England got its first woman solicitor 100 years ago this week

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By Legal Cheek on


Carrie Morrison admitted on 18 December 1922

Carrie Morrison (credit: First 100 Years Project)

It’s exactly 100 years this week since Carrie Morrison became the first woman to qualify as a solicitor in England and Wales.

Although Morrison successfully passed the Law Society exams alongside three other women (Maud Crofts, Mary Elizabeth Pickup and Mary Elaine Sykes), she was the first to complete her articles, gain admission to the roll and cement her name in the history books. Morrison qualified on 18 December 1922, aged 34.

Morrison graduated in 1910 with a first class honours in mediaeval and modern languages from the University of Cambridge, and went on to teach languages at various schools and the Military Permit Office of MI5.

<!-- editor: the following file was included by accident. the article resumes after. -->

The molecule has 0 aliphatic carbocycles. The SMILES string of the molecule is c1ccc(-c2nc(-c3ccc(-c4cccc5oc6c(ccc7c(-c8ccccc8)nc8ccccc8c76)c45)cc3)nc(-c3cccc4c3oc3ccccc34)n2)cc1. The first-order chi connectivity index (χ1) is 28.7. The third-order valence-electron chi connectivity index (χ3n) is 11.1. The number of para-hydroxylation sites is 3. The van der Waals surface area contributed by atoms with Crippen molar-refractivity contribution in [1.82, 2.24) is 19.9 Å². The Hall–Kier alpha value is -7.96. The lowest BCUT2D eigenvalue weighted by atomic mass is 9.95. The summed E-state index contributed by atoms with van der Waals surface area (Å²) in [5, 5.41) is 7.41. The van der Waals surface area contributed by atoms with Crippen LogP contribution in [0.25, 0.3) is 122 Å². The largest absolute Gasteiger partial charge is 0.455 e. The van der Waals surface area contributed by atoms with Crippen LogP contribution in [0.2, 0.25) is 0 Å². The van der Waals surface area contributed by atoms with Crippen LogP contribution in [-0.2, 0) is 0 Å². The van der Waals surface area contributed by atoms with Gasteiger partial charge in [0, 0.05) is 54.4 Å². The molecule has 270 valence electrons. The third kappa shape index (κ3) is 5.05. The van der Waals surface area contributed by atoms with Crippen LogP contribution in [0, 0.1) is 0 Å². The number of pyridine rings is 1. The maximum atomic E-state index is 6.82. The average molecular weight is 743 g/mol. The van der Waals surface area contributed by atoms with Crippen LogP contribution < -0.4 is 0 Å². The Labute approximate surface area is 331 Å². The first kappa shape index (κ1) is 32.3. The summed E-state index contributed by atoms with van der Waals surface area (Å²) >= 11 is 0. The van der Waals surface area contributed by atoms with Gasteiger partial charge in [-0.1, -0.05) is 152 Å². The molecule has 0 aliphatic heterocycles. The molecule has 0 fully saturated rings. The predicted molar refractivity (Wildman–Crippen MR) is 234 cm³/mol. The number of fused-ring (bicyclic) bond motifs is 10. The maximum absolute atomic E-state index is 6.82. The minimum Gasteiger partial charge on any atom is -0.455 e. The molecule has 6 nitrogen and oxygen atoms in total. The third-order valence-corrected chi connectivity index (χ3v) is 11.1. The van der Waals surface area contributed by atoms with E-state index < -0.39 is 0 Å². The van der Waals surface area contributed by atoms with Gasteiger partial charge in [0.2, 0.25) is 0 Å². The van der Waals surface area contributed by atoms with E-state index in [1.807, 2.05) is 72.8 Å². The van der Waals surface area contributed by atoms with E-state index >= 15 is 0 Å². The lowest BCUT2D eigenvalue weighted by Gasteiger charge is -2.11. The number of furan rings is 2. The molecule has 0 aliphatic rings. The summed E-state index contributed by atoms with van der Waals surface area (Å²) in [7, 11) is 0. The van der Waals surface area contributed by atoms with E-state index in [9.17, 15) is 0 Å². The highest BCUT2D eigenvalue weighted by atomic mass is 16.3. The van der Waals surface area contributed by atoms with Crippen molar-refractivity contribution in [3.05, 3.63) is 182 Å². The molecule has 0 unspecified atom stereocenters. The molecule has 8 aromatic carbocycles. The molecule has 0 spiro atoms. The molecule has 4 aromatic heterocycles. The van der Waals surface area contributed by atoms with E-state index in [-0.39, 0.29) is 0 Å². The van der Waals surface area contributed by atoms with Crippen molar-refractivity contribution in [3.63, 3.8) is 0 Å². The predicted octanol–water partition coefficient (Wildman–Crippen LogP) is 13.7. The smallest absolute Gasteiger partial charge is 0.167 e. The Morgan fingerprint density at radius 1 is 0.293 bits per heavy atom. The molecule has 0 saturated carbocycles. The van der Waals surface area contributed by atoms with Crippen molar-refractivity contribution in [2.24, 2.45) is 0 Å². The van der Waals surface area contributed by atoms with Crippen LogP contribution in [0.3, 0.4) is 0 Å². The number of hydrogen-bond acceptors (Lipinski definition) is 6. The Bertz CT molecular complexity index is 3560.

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Following the introduction of the Sex Disqualification (Removal) Act 1919, which permitted women to train as solicitors, Morrison was sponsored through her articles and spent much of her early post-qualification years working as a so-called ‘Poor Man’s Lawyer’, providing pro bono services to people in London’s East End.

In 1927, she married fellow solicitor Ambrose Appelbe, who founded a firm in London that is now part of BDB Pitmans. Morrison worked as a partner at the outfit, even after the couple’s divorce in 1937.

In recognition of her achievements, The Law Society of England and Wales renamed one of the rooms at its Chancery Lane HQ in her honour.

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